CFL East Final: Ticats' Banks could be difference vs. Als

CFL writer Malcolm Kelly breaks down the keys to the playoff matchup between the Montreal Alouettes and the Hamilton Tiger-Cats and predicts which team will represent the East in the 102nd Grey Cup game.

Ace return man gives Hamilton special-teams edge

Hamilton special-teams ace Brandon Banks, right, topped the CFL with 1,968 all-purpose yards this season. (Peter Power/Canadian Press)

The host Hamilton Tiger-Cats (9-9) will defeat the Montreal Alouettes (10-9) in the East final on Sunday at 1 p.m. ET.

A finals choice is always easier when one of the quarterbacks has more experience than the other. 

That’s not going to work here, as the Cats’ Zach Collaros is just slightly ahead of the Larks’ Jonathan Crompton in that category, though neither has been under the gun at this point in a CFL season.

Next you go looking at giveaways/takeaways — plus-seven for Montreal and plus-five for Hamilton. Nothing there. 

Defence, it’s always been agreed here, wins championships, but these two teams were exactly one point apart in points allowed, Kitties behind. 

So we’re down to the fourth choice — special teams. And here we find Brandon Desean Banks, late of Raleigh, N.C., who in his first full season with the Tiger-Cats put together 1,968 combined yards to lead the CFL.

In that total are 618 in punt returns (tops), 701 in kickoff hauls (third) and a modest 626 in catch and run. Banks can change the field position with one touch and, put simply, he scares people. 

The weather is expected to be pretty good — plus-8, some showers and a moderate wind. Field position will be crucial and chances are it won’t be affected too much by giveaways.

It can be dominated by a Brandon Banks, however.

Neck and neck

Here’s a little brain tennis for you:

Last week we pointed out stats can be deceiving because they reflect an entire season, rather than how teams are motoring along right now. So the Cats’ having scored just over three points a game more than Montreal this year doesn’t seem that important. 

And the Als came up with six touchdowns vs. an admittedly awful B.C. Lions defence in the East semi.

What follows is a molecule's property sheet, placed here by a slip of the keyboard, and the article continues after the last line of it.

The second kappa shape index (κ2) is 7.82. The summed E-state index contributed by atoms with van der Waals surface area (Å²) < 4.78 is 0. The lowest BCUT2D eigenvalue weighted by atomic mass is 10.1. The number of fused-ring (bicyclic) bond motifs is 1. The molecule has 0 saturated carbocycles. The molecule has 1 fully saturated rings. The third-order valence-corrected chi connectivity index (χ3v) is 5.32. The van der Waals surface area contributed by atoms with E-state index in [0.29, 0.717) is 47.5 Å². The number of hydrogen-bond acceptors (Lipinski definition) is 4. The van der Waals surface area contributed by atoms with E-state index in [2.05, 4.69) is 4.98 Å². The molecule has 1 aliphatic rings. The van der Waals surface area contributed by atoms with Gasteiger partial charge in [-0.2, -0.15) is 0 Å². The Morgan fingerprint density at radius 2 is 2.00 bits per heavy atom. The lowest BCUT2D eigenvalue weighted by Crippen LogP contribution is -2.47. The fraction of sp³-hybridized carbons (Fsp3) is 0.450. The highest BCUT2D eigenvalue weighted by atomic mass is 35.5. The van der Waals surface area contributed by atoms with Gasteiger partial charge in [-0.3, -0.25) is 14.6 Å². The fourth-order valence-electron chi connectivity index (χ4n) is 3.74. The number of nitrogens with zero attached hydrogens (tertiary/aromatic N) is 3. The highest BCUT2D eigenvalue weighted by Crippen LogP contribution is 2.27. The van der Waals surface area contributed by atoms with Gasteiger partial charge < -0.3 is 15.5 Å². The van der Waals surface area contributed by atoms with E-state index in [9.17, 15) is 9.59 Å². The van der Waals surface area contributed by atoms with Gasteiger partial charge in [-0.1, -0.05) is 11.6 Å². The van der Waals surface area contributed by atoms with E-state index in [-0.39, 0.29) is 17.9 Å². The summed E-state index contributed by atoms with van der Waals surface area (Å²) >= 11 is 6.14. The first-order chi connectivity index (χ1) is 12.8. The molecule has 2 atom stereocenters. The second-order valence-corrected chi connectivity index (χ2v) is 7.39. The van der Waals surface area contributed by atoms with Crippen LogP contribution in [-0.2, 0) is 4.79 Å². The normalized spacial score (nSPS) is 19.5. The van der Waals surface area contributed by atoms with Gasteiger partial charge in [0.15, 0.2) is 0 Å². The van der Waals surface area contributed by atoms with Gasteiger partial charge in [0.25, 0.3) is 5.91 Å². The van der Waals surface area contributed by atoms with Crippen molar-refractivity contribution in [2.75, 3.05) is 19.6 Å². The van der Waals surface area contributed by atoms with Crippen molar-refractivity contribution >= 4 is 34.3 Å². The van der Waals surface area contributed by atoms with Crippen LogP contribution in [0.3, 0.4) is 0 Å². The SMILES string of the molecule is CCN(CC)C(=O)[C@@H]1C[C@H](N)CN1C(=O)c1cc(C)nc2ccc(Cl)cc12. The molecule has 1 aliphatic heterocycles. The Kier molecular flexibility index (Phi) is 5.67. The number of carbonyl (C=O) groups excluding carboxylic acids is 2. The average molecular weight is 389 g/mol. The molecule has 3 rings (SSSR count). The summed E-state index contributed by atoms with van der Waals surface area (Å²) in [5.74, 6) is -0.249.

Yes, but the Als only scored 15 vs. the Cats’ defence in the Week 18 showdown that decided home field in the final.

Yes, but that was one of Montreal’s only letdowns in an amazing 8-2 run to the playoffs after a 1-7 start and they scored 38 on Hamilton back in Week 11. 

Yes, but the Larks have been trash talking this week, guaranteeing a win and all of that malarkey — something teams generally do when they’re feeling nervous and unsure.

Here are some things we do know:

  • If Hamilton is going to win it all, it may have to be now because as writer Drew Edwards pointed out this week they have more than a dozen free agents in the off-season, including six key ones.
  • The Cats are 6-0 since moving into Tim Hortons Field, and there seems to be some magic in the place.
  • This is the first time the club has hosted an East final in 16 years, and that’s got to give the fans a boost.
  • Montreal, for some reason, didn’t run the ball at all the last time into The Hammer and it hurt the club. Between Brandon Rutley and Chris Rainey (household names in their own house), plus a little Crompton, they had 215 yards on the ground vs. B.C. and a running attack makes things a lot easier all around.
  • Hamilton is best in the league against the run. 

Honest appraisal says these two clubs really are neck and neck, and something will have to come between them to make a real difference.

Says here that something is Brandon Banks.

How this could go horribly wrong: Duron Carter, on his way to the NFL whenever Montreal’s season comes to an end, and S.J. Green can ruin Hamilton’s day all by themselves. 

It doesn’t matter that QB Crompton only “manages” his offence, rather than forcing it to score through his own will. Green and Carter had over 2,000 combined yards from all sources and they take turns starring on a day.

Either can disappear for long stretches and suddenly reappear five yards behind the secondary for a slashing six. That could be fatal.

Don’t think it will be, however. 


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